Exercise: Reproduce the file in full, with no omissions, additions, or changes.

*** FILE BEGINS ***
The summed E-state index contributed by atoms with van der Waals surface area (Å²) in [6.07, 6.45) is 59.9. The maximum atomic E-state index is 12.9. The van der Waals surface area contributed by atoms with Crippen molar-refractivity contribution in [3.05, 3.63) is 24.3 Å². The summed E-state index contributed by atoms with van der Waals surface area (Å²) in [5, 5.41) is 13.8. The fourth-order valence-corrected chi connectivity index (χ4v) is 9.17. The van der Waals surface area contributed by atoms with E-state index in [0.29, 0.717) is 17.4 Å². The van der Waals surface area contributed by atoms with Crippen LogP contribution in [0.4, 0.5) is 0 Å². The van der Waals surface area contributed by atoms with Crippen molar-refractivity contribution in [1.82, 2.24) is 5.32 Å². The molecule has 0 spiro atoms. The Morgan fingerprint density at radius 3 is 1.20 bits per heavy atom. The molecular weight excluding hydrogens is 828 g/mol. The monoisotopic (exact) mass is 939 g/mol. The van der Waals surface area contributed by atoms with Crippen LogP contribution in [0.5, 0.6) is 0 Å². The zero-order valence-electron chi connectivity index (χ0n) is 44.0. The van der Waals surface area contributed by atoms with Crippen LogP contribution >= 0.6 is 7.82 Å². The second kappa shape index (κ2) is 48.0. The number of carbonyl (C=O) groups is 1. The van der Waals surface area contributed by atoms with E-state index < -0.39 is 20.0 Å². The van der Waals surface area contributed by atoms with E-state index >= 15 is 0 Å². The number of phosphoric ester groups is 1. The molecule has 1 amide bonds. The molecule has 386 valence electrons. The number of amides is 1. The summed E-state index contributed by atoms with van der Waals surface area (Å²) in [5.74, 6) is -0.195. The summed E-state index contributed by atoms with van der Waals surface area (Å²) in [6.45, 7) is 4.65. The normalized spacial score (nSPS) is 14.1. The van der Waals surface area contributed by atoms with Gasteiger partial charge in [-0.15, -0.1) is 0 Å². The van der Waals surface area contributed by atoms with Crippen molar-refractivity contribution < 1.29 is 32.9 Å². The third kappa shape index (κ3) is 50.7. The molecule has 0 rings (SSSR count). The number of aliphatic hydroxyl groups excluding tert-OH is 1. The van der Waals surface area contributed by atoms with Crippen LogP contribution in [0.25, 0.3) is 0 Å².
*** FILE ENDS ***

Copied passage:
The summed E-state index contributed by atoms with van der Waals surface area (Å²) in [6.07, 6.45) is 59.9. The maximum atomic E-state index is 12.9. The van der Waals surface area contributed by atoms with Crippen molar-refractivity contribution in [3.05, 3.63) is 24.3 Å². The summed E-state index contributed by atoms with van der Waals surface area (Å²) in [5, 5.41) is 13.8. The fourth-order valence-corrected chi connectivity index (χ4v) is 9.17. The van der Waals surface area contributed by atoms with E-state index in [0.29, 0.717) is 17.4 Å². The van der Waals surface area contributed by atoms with Crippen LogP contribution in [0.4, 0.5) is 0 Å². The van der Waals surface area contributed by atoms with Crippen molar-refractivity contribution in [1.82, 2.24) is 5.32 Å². The molecule has 0 spiro atoms. The Morgan fingerprint density at radius 3 is 1.20 bits per heavy atom. The molecular weight excluding hydrogens is 828 g/mol. The monoisotopic (exact) mass is 939 g/mol. The van der Waals surface area contributed by atoms with Crippen LogP contribution in [0.5, 0.6) is 0 Å². The zero-order valence-electron chi connectivity index (χ0n) is 44.0. The van der Waals surface area contributed by atoms with Crippen LogP contribution >= 0.6 is 7.82 Å². The second kappa shape index (κ2) is 48.0. The number of carbonyl (C=O) groups is 1. The van der Waals surface area contributed by atoms with E-state index < -0.39 is 20.0 Å². The van der Waals surface area contributed by atoms with E-state index >= 15 is 0 Å². The number of phosphoric ester groups is 1. The molecule has 1 amide bonds. The molecule has 386 valence electrons. The number of amides is 1. The summed E-state index contributed by atoms with van der Waals surface area (Å²) in [5.74, 6) is -0.195. The summed E-state index contributed by atoms with van der Waals surface area (Å²) in [6.45, 7) is 4.65. The normalized spacial score (nSPS) is 14.1. The van der Waals surface area contributed by atoms with Gasteiger partial charge in [-0.15, -0.1) is 0 Å². The van der Waals surface area contributed by atoms with Crippen molar-refractivity contribution < 1.29 is 32.9 Å². The third kappa shape index (κ3) is 50.7. The molecule has 0 rings (SSSR count). The number of aliphatic hydroxyl groups excluding tert-OH is 1. The van der Waals surface area contributed by atoms with Crippen LogP contribution in [0.25, 0.3) is 0 Å².